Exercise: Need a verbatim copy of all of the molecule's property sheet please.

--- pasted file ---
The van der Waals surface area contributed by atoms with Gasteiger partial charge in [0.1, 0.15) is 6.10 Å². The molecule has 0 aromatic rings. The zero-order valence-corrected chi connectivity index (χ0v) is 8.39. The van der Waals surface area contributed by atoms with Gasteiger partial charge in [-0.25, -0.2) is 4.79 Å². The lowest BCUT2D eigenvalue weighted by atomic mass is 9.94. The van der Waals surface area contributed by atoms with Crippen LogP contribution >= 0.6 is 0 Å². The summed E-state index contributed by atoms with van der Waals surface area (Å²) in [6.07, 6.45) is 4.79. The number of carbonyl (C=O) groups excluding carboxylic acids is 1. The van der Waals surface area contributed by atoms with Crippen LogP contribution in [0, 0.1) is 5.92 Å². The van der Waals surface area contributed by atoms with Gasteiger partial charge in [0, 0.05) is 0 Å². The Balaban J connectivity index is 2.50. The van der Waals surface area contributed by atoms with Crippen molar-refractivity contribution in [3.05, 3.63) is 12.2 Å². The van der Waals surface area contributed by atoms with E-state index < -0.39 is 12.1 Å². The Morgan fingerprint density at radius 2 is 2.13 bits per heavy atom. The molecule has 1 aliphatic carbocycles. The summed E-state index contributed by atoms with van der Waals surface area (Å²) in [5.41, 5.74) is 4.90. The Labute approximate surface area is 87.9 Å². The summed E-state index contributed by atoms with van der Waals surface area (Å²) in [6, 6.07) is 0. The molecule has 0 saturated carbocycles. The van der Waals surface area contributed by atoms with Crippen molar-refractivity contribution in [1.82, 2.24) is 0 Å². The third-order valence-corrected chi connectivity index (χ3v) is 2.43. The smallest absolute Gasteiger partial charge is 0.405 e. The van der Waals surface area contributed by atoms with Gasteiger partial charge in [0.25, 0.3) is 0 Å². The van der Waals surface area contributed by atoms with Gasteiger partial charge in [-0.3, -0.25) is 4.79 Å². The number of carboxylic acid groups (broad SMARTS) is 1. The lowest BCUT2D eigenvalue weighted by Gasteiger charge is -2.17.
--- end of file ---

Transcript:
The van der Waals surface area contributed by atoms with Gasteiger partial charge in [0.1, 0.15) is 6.10 Å². The molecule has 0 aromatic rings. The zero-order valence-corrected chi connectivity index (χ0v) is 8.39. The van der Waals surface area contributed by atoms with Gasteiger partial charge in [-0.25, -0.2) is 4.79 Å². The lowest BCUT2D eigenvalue weighted by atomic mass is 9.94. The van der Waals surface area contributed by atoms with Crippen LogP contribution >= 0.6 is 0 Å². The summed E-state index contributed by atoms with van der Waals surface area (Å²) in [6.07, 6.45) is 4.79. The number of carbonyl (C=O) groups excluding carboxylic acids is 1. The van der Waals surface area contributed by atoms with Crippen LogP contribution in [0, 0.1) is 5.92 Å². The van der Waals surface area contributed by atoms with Gasteiger partial charge in [0, 0.05) is 0 Å². The Balaban J connectivity index is 2.50. The van der Waals surface area contributed by atoms with Crippen molar-refractivity contribution in [3.05, 3.63) is 12.2 Å². The van der Waals surface area contributed by atoms with E-state index < -0.39 is 12.1 Å². The Morgan fingerprint density at radius 2 is 2.13 bits per heavy atom. The molecule has 1 aliphatic carbocycles. The summed E-state index contributed by atoms with van der Waals surface area (Å²) in [5.41, 5.74) is 4.90. The Labute approximate surface area is 87.9 Å². The summed E-state index contributed by atoms with van der Waals surface area (Å²) in [6, 6.07) is 0. The molecule has 0 saturated carbocycles. The van der Waals surface area contributed by atoms with Crippen molar-refractivity contribution in [1.82, 2.24) is 0 Å². The third-order valence-corrected chi connectivity index (χ3v) is 2.43. The smallest absolute Gasteiger partial charge is 0.405 e. The van der Waals surface area contributed by atoms with Gasteiger partial charge in [0.25, 0.3) is 0 Å². The van der Waals surface area contributed by atoms with Gasteiger partial charge in [-0.3, -0.25) is 4.79 Å². The number of carboxylic acid groups (broad SMARTS) is 1. The lowest BCUT2D eigenvalue weighted by Gasteiger charge is -2.17.